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France’s New Wave:

Lewis Trondheim & David B.

The French have a word for it - ‘bande dessinée’, or the almost kinky-sounding ‘BD’ for short. The word has only recently become what everyone calls comics in France; when BD was first coined in the early 1940s, according to historian Jean-Claude Glasser, it meant only newspaper strips. For years, people called children’s weeklies ‘illustres’ (literally ‘illustrateds’), or perhaps ‘petits miquets’, a nickname for ‘little Mickeys’ after Disney’s mouse.

The Sixties changed all that. Championed by intellectuals, elevated to a new ‘Ninth’ Art, exhibited in the Louvre, bande dessinee bloomed, especially after France’s May 1968 cultural quake, and hooked older readers with more varied and sophisticated subjects. Still, the BD album, commonly hardback, 48 pages and colour, makes up about 80% of the 1,200 new titles published last year, and over 95% of sales, but longer, more ‘literary’ graphic novels mostly in black and white are having a growing impact.

‘Big deal’, you say, ‘I don’t read French’; well, BD are an ideal way to learn. And luckily, samples of successive forms of BD have been exported into English: perennials Tintin and Asterix; the fantasies of Moebius, Bilal, Schuiten and others introduced by Heavy Metal; the underground and art inspired approaches of Tardi, Loustal, Baru and their peers in Raw, Escape, Drawn & Quarterly. And after that? Recently, we’ve had sightings of France’s ‘nouvelle vague’, the new wave born in the Sixties, who are shaking up both traditional and alternative BD, led by Lewis Trondheim and David B.

Their beginnings could not have been more different. Weaned on Franco-Belgian BD classics, David B. broke straight into the mainstream, first as a writer. Whereas young Lewis lapped up Carl Barks’ Donald Duck and Floyd Gottfredson’s Mickey and started modestly by self-publishing solo photocopied zines. What brought them together in 1990 was participating in a new creator-run collective called L’Association to publish albums that mass-market publishers wouldn’t risk. Twelve years on, L’Asso have put out over 100 smart, unconventional books, from mini-comics and comic books to a 500-page tome and a 2,000-page anthology of silent comics. And they have transformed the landscape of current BD publishing.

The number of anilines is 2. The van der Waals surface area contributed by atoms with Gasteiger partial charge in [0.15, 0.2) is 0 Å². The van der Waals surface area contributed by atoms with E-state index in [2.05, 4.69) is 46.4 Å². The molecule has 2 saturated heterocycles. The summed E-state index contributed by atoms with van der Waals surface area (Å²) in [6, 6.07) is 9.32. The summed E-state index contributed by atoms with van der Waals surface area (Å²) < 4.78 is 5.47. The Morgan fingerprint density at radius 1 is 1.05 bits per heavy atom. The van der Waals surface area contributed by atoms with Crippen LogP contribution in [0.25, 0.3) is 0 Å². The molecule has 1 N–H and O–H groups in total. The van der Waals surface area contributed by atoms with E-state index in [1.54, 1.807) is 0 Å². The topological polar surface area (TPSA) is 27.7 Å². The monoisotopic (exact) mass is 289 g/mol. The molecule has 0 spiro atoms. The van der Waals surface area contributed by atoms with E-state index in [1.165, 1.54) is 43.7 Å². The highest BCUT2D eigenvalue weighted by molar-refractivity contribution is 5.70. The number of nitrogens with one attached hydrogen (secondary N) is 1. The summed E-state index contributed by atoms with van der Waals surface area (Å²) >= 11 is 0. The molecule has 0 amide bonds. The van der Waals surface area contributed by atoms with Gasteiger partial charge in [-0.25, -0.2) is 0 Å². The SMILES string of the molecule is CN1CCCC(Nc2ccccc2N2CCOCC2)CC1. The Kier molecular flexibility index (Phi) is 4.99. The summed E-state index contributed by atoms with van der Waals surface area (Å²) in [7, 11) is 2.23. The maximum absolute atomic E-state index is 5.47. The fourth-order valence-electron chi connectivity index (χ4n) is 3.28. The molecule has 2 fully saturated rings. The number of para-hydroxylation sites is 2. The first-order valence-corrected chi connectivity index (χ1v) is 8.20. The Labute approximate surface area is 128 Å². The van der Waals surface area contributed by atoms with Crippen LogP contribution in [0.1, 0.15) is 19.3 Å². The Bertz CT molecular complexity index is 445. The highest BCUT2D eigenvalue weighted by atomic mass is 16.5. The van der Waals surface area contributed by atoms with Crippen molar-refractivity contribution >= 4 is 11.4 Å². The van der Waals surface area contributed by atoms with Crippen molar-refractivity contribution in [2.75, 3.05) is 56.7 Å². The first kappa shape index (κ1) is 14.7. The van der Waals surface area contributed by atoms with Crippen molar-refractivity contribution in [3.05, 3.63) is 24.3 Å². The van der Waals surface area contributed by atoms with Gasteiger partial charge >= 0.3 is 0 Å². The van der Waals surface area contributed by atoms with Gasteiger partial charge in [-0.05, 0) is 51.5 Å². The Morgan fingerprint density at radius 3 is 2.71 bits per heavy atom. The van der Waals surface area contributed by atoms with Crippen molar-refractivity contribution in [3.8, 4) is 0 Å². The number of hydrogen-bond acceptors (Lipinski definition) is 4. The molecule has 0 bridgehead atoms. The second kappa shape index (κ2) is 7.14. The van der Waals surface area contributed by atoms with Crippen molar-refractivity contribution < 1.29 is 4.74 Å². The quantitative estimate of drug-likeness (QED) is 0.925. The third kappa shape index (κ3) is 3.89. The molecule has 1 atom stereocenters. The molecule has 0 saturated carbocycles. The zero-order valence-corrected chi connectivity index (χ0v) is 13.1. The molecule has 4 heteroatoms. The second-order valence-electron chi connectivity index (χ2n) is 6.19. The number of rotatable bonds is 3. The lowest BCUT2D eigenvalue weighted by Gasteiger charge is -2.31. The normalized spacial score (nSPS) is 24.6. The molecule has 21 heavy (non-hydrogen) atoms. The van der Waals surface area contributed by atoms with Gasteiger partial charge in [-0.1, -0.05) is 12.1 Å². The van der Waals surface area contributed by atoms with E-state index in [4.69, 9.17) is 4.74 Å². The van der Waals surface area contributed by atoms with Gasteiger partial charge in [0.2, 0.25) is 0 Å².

Trondheim and David B. remain heavily involved with L’Asso, but both are also producing a profusion of all-ages colour albums for Dargaud, Delcourt and Dupuis.  Trondheim’s hits are now being translated and published in the USA by NBM and Fantagraphics Books. Bursting with his expert timing, idiotic banter and unpredictable lunacy, these books are just the tip of the Trondheim iceberg.

McConey is the American name for his big-eared, big-hearted bunny Lapinot. His funny animal adventures, part Tintin, part Uncle Scrooge, embroil him in ever nuttier mysteries: mutating monsters in Harum Scarum, a cursed stone that brings bad luck in The Hoodoodad. If you thought Calvin in Calvin & Hobbes has an overactive imagination as ‘Spaceman Spiff’, you should meet Trondheim’s kid geniuses Gilbert and Martina in Astronauts Of The Future, written by Lewis and drawn by Manu Larcenet. They live every day convinced that everyone but them is either an alien or a robot. The world has never looked wackier than through these children’s eyes.

Dungeon, another Trondheim comic, is heroic fantasy at its craziest. Co-creator Joann Sfar explained their initial impulse was to devise "a series as rich as Lord Of The Rings and Star Wars, but which took itself less seriously and used everything we loved from Mickey Mouse and the Muppet Show!" From the opening episode of hapless, hopeless ‘hero’ Herbert the Timorous Duck, aided by Marvin the vegetarian dragon, Dungeon is spinning off prequels and sequels into an escalating saga projected to total a ludicrous 297 albums.

Much darker autobiography is the subject of David B.‘s first graphic novel Epileptic. First published in France by L’Association, and finally translated and published as one complete 360 page edition by Pantheon/Jonathan Cape in 2005,  he records his family’s traumas over his older brother’s epilepsy and his parents’ dogged search for alternative cures from a parade of macrobiotic gurus, communes and spiritualists. His matter-of-fact, non-judgmental tone contrasts with his almost carved, emotionally intense imagery.

David B. admits how as an adolescent he mistreated his brother, once almost letting him kill himself. David explores how his childhood inner rage and fantasy life helped him to cope, by transforming their struggles with the illness into symbolic battles. As his parents would never discuss the illness as he grew up, he embarked on this book in his thirties to open a dialogue with them. The result is one of the most affecting family testimonies in comics since Spiegelman’s Maus.

Posted: November 27, 2005

The original version of this article appeared in 2003 in the pages of Comics International, the UK’s leading magazine about comics.


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